Have you read the ancient Indian story about the elephant and the six men? The story holds an important lesson for organizations.
In the story, six friends blindfold themselves and play a game where they try to identify objects they come across. As they venture out, they come across an elephant. As the story goes, none of them had seen an elephant before. Each one of them proceeds to feel different parts of the elephant.
After careful analysis, the first man declares the object is a large drum. He was touching the elephant’s stomach. The second man objects vociferously. It is a rope, he asserts as he feels the tail. The others vigorously forward their assessments: the trunk of a tree, a fan or a curved stick.
Finally, when they cannot agree on their assessments, they take off their blindfolds to discover that the object they were envisioning and the real object are starkly different. While their individual assessments were based on valid information gathering and analysis, they realize they could not have been more wrong.
Different points of view
The different teams and departments in a company more often than not act like the six blindfolded men. They view the company and the issues it faces from their distinct perspectives, which leads to different assessments of what is important or what is urgent and, unfortunately, sometimes a lack of respect for the viewpoints and capabilities of the other teams.
For instance, in many companies, sales and operations departments do not share a high opinion of each other. The operations team may feel the sales team makes unrealistic promises to customers. The sales team, on the other hand, may feel the operations team is unable to deliver the quality and timely performance necessary to thrive in the marketplace.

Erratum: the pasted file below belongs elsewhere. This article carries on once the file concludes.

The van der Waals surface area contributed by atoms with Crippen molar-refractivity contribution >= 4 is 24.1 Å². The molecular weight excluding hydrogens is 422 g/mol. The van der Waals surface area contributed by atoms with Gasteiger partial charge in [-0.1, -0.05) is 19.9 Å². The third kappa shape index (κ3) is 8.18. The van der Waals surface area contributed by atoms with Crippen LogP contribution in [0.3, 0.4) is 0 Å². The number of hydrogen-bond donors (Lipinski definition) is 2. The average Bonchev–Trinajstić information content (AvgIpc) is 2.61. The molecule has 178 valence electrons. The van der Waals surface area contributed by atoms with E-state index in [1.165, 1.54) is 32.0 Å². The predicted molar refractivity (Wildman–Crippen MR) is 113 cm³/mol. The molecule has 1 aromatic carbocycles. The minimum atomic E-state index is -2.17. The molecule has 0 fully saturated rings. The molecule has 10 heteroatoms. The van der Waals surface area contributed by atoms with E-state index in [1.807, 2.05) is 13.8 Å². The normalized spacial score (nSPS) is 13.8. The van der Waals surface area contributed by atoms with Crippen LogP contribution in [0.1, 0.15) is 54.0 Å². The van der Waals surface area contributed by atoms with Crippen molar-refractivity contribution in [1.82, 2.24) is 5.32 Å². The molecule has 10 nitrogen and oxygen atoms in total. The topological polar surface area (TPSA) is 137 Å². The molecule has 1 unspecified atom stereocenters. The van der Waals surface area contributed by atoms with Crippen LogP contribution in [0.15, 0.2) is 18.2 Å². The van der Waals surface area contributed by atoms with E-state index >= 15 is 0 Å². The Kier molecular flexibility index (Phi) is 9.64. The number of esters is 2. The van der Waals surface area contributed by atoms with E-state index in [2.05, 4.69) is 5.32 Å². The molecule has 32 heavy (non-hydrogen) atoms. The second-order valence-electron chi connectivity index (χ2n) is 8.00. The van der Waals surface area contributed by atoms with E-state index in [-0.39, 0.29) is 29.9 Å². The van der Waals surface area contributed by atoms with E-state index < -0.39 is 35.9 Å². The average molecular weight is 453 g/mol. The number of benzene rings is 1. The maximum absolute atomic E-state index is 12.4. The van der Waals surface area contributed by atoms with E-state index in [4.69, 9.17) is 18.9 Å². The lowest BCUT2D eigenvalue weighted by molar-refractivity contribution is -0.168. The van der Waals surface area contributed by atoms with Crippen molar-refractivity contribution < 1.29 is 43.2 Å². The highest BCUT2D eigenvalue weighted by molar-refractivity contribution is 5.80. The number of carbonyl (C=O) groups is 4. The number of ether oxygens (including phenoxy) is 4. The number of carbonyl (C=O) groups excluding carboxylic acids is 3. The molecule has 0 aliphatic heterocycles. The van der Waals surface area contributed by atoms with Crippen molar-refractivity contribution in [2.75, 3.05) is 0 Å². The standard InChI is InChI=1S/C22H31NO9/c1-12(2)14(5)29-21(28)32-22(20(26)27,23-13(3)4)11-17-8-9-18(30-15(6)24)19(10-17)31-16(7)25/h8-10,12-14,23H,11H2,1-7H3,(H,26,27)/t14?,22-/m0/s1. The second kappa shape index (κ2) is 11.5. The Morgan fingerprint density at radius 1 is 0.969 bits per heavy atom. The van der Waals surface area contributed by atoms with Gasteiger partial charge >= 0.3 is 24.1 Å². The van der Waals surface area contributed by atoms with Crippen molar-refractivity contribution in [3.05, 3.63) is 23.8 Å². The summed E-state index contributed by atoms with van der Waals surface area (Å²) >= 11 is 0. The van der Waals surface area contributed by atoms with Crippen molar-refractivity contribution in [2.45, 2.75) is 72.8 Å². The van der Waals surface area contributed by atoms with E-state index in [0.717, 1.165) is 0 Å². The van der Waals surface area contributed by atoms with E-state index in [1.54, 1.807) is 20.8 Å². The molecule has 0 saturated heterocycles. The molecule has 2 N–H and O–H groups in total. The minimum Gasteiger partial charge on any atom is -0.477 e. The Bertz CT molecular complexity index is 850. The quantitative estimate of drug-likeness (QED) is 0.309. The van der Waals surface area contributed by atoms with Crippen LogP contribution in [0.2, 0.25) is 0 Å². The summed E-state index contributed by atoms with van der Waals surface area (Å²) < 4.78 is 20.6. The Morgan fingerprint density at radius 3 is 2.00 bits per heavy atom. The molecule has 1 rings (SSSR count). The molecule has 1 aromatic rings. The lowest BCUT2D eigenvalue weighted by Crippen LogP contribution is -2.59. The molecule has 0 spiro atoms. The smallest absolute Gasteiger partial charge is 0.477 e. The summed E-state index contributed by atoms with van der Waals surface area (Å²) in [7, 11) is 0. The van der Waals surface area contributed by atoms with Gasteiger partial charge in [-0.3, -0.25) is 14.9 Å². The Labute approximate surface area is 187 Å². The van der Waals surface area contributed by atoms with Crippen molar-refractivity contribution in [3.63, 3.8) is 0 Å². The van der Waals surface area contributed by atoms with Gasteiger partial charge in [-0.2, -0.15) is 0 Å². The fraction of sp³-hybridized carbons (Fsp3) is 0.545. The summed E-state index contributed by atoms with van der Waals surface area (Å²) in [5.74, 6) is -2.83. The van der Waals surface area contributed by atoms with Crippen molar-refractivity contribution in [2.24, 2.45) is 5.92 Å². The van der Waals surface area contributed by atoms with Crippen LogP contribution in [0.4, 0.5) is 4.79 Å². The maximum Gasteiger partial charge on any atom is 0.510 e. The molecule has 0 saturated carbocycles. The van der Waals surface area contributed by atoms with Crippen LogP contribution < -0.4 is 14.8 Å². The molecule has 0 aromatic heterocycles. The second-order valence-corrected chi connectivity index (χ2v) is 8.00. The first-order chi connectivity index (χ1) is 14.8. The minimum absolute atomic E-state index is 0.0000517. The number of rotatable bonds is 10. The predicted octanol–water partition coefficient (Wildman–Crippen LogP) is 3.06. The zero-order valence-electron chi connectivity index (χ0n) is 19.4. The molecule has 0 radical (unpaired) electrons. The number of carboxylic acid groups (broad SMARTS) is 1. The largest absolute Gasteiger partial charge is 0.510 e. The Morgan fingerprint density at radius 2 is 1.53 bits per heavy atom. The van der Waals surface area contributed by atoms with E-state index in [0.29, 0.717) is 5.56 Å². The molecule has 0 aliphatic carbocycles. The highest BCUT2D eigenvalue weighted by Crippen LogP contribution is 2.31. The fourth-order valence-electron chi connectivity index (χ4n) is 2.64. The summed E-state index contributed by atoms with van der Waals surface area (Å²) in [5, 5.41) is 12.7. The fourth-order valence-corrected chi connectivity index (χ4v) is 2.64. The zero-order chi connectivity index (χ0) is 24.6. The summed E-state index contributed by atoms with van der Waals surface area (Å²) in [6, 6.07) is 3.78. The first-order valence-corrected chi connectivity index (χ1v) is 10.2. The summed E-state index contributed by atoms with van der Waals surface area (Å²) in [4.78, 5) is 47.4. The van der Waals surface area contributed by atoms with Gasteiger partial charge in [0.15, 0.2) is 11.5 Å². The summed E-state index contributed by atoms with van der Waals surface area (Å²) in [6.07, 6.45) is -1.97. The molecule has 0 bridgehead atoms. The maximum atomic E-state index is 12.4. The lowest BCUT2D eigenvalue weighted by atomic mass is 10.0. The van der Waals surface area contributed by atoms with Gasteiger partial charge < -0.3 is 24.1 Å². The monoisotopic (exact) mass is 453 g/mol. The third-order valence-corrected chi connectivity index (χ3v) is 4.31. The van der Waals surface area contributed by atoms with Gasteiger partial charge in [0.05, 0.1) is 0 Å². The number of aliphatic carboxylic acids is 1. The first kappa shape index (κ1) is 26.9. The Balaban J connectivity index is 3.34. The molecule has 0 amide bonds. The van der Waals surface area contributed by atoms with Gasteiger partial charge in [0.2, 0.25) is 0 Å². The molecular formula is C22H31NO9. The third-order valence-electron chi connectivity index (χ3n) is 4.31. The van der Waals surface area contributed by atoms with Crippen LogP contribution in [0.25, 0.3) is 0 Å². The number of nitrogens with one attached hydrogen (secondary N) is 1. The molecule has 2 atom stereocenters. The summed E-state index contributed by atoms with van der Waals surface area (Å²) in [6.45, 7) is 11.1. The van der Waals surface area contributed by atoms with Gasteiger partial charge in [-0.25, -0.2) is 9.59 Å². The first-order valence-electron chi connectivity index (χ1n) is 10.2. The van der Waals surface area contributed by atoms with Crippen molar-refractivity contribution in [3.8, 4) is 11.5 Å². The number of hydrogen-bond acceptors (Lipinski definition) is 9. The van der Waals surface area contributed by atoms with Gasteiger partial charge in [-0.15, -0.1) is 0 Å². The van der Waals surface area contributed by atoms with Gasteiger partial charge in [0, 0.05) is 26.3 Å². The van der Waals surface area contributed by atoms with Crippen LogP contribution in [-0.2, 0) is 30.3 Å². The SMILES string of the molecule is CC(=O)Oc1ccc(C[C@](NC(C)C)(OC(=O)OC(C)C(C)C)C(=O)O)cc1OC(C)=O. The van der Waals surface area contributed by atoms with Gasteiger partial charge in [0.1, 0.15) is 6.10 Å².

The issues exist at all touch points and involve all the teams. While teams have their heart in the right place and want to contribute, they are caught up in their way of thinking and fail to see the big picture. Their hard-nosed assessments do more harm than good.
Re-engineering and realigning perspectives
As a leader, you must recognize the severity of the problem and address the issue diligently. Ensuring that your teams develop a broader perspective and solve problems from a company perspective rather than a departmental perspective is a crucial component of your job.
Changing the perspectives of successful departmental leaders who have a good measure of self-esteem (read it as ego) is an excruciating task. To encourage a company perspective, invest heavily in cross-functional, companywide initiatives. For instance, develop, crystallize and propagate a detailed and meaningful mission to unite the teams. A strong mission would serve as a higher purpose than individual departmental interests and concerns.
Emphasize improvement and performance themes that are cross-functional in nature and scope. Hoping that the teams will just rally around companywide goals is not a good strategy. Generate a vigorous discussion with all the teams present so they can appreciate the goals and develop joint ways of achieving them.
For example, achieving revenue goals cannot be the sole responsibility of the sales department. If it is perceived that way, the probability of success is lower.
Similarly, efficiency cannot be a goal of the operations team alone. All the other teams, from sales to customer service, HR, IT and accounting have to understand and respect the value of operational efficiency and provide their full support, ideas and active cooperation and contribution.
Help your team members recognize and appreciate the elephant so they are not lost in their individual parts. ?
Quoted in The Wall Street Journal, Barron’s and WorldNews, Ravi Kathuria is a recognized thought leader. Featured on the “BusinessMakers” show, CBS Radio, and “Nightly Business Report,” he is the author of the highly acclaimed book, “How Cohesive is Your Company?: A Leadership Parable.” Kathuria is the president of Cohegic Corporation, a management consulting, executive and sales coaching firm, and president of the Houston Strategy Forum. Reach him at (281) 403-0250 or email@example.com.